TELEFLEX ISO GARD 28001/02 - https://www.teleflex.com/usa/en/product-areas/anesthesia/airway-management/passive-humidification-and-filtration/gibeck-iso-gard-filters/index.html

DRAGER MP01801 - https://www.draeger.com/Products/Content/TwinStar-brochure-9066151-en-master_AFO.pdf

TELEFLEX HUMID-VENT 19401 - https://www.teleflex.com/usa/en/product-areas/anesthesia/airway-management/passive-humidification-and-filtration/gibeck-hmefs/index.html

Fig. 1.

Helmet CPAP in vitro configuration. A) Helmet CPAP; B) Pneumotachograph place at the inlet of the helmet; C) Gas flow generator; D) Mechanical PEEP valve with HEPA/HMEF filter; E) Manometer; F) Pressure transducer; G) Acquisition system and pressure and flow tracings; H) airway pressure reading point.

(0.4MB).
Statistical analysis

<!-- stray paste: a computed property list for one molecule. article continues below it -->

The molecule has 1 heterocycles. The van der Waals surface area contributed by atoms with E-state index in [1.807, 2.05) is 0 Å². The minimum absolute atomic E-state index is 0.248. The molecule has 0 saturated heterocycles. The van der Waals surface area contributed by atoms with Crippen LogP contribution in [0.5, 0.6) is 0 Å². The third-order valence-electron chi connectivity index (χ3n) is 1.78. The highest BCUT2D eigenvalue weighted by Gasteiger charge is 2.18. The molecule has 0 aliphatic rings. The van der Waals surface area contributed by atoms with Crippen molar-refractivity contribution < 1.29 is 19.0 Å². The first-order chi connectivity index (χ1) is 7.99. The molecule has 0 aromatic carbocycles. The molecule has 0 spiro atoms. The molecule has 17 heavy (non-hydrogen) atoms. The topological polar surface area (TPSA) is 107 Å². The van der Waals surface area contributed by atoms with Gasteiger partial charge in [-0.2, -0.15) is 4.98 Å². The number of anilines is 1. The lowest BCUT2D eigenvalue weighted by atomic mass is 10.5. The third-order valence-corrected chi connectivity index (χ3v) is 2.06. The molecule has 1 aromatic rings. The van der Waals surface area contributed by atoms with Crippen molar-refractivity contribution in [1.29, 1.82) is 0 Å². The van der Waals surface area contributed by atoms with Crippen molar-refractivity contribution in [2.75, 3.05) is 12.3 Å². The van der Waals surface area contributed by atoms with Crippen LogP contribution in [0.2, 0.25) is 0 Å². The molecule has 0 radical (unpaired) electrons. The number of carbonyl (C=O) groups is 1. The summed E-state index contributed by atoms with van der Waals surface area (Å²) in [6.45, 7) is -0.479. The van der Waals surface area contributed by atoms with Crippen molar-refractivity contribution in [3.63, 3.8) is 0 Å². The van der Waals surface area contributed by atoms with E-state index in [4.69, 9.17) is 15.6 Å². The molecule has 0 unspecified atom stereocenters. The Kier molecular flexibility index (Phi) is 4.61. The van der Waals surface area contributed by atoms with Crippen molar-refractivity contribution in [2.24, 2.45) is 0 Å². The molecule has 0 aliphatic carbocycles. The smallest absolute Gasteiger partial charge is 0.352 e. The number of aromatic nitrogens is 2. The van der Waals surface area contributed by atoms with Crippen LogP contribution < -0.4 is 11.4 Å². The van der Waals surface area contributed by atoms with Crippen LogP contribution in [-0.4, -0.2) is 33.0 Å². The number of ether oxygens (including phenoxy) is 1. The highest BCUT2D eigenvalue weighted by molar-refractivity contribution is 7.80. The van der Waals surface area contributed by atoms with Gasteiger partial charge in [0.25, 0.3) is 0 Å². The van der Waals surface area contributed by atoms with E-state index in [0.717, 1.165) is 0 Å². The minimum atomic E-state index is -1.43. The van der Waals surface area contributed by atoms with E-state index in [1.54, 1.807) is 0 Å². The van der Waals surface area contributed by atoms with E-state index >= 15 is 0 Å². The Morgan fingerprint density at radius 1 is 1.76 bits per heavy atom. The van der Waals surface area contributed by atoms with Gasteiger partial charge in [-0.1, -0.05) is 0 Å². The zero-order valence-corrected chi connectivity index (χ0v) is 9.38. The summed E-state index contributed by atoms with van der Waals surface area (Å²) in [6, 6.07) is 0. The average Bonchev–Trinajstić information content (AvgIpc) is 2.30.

Continuous variables were expressed as median with interquartile range (25th-75th percentile). Normality of distribution was assessed by using the Shapiro-Wilk test. Given the design of the bench study, differences in continuous variables across increasing levels of fresh gas flow (i.e. 60, 80 e 100 L/min) were tested by using the non-parametric test for repeated measurements Friedman's test. Post-hoc comparison across different flow rates was assessed by using the Benjamini, Krieger e Yekuteli test. The correlation between the levels of pressure measured by using the pressure transducer and the manometer of the helmet CPAP was evaluated by a linear regression using the Pearson's correlation coefficient. Analysis of agreement between the manometer placed on the helmet CPAP and the gold standard used to measure the pressure by using a pressure transducer was performed by using the Bland-Altman analysis. Bias with 95% confidence interval (CI) was reported. Statistical significance was set at a two-tailed p-value<0.05. Statistical analyses were performed using STATA/MP 17.0 for Mac (StataCorp, College Station, TX 77845, USA) and GraphPad Prism 9 for MacOs (Version 9.3.1, GraphPad, GraphPad Software, Inc.).